The veteran will not seek re-election in 2010
His take on the voters, his colleagues and the city
By Kris Scheuer
(Written Dec. 21 for Town Crier.)
Toronto Centre-Rosedale Councillor Kyle Rae will miss consulting with constituents, but not the narrow mindedness of some colleagues at city hall.
The veteran politician will finish his 19th year on council next year and then call it quits, he announced in mid-December.
“I love the public meetings,” he tells the Town Crier Dec. 14.
Yet he’s often referred to the outrageous demands or unrealistic expectations of some voters who want to halt change.
“That’s the most hilarious part. That’s the fun part,” says Rae, who turns 55 in January. “A lot of my constituents want the status quo also, but that’s an unacceptable perspective to take in the downtown core.” Rae prides himself on pushing for change in his development-heavy downtown ward while some colleagues fight against change in their neck of the woods.
“A lot of my colleagues on council were elected to maintain the status quo,” says Rae.
“The downtown needs to grow or it will die. It needs a different perspective than the sleepy hollows across (Highway) 401.”He says council needs some new blood so it better represents the changing demographics of the city.
“Many of the politicians who’ve been at city hall 20-25 years must realize their constituency has changed,” says Rae. “New communities have moved in. (Councillors) may not be as representative as they used to be of the community.”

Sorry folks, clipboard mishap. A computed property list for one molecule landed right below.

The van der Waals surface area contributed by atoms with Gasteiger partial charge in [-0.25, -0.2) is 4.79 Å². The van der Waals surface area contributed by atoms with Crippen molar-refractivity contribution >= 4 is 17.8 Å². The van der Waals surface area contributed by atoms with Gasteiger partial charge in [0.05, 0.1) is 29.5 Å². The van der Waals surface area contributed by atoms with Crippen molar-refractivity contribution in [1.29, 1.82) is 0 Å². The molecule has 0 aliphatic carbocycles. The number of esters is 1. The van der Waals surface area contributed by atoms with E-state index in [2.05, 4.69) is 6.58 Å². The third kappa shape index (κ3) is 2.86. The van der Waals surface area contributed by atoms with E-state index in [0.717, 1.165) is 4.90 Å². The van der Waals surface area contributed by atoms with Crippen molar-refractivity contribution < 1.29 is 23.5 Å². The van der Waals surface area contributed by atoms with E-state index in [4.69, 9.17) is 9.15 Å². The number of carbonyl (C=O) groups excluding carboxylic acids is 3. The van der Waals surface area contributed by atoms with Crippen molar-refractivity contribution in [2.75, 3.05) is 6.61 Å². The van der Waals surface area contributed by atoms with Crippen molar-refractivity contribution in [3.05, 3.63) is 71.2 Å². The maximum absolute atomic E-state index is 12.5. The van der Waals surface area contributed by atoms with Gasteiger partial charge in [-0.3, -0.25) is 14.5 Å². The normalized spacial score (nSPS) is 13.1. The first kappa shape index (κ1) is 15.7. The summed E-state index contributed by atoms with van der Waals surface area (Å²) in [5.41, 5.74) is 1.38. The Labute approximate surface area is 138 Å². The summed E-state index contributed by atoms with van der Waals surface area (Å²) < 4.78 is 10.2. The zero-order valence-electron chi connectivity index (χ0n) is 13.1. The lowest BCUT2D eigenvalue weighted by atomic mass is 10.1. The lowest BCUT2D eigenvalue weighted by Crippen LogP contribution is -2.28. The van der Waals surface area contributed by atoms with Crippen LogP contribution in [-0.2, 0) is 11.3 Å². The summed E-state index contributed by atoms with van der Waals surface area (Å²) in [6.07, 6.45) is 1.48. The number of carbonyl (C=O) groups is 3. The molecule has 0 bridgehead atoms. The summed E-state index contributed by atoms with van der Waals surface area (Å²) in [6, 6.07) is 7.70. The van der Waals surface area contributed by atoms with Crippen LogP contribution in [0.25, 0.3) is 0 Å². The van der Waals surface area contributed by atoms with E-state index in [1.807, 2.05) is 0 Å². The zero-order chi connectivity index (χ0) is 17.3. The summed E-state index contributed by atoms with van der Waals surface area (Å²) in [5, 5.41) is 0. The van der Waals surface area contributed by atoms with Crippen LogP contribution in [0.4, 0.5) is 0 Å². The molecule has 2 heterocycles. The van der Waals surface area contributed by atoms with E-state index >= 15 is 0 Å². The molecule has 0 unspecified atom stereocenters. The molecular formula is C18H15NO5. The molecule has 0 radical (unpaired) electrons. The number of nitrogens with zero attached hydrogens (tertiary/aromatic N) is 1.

Rae is known as the first openly gay politician at city hall.
He spent his first five years in office fighting for the rights of the gay, lesbian, bisexual and transgendered community.
“I didn’t think I’d be a politician,” says Rae who married his partner Mark Reid in 2003. “I have a degree and masters in medieval history and library sciences. I was on an academic trajectory. (But) my activism in the gay community led me into politics.”
When it comes to issues such as Toronto’s economic development, he advises councillors to look outside the city at best practises in other municipalities.
With city councillors far more interested in their residents, by-laws and by-law enforcement, it has meant that they have given little time to foreign investment, economic sector identification and support, as well as employment strategies,” Rae wrote in a Dec. 11 email when he first announced he would not run in 2010.
But he says there is greater focus on the city’s economy now with the creation of Invest Toronto for example, says Rae the chair of the city’s Economic Development Committee.
He also listed many accomplishments he is proud of in terms of city-building including: creation of Dundas Square, cycling lanes on Davenport, Sherbourne, Wellesley, Gerrard, College and Shuter, more affordable housing, heritage districts and successful redevelopments.
Rae is still deciding where his career will take him next.
“I can’t even remember what I used to pursue (before elected),” Rae says. “I haven’t figured out what I want to do next.”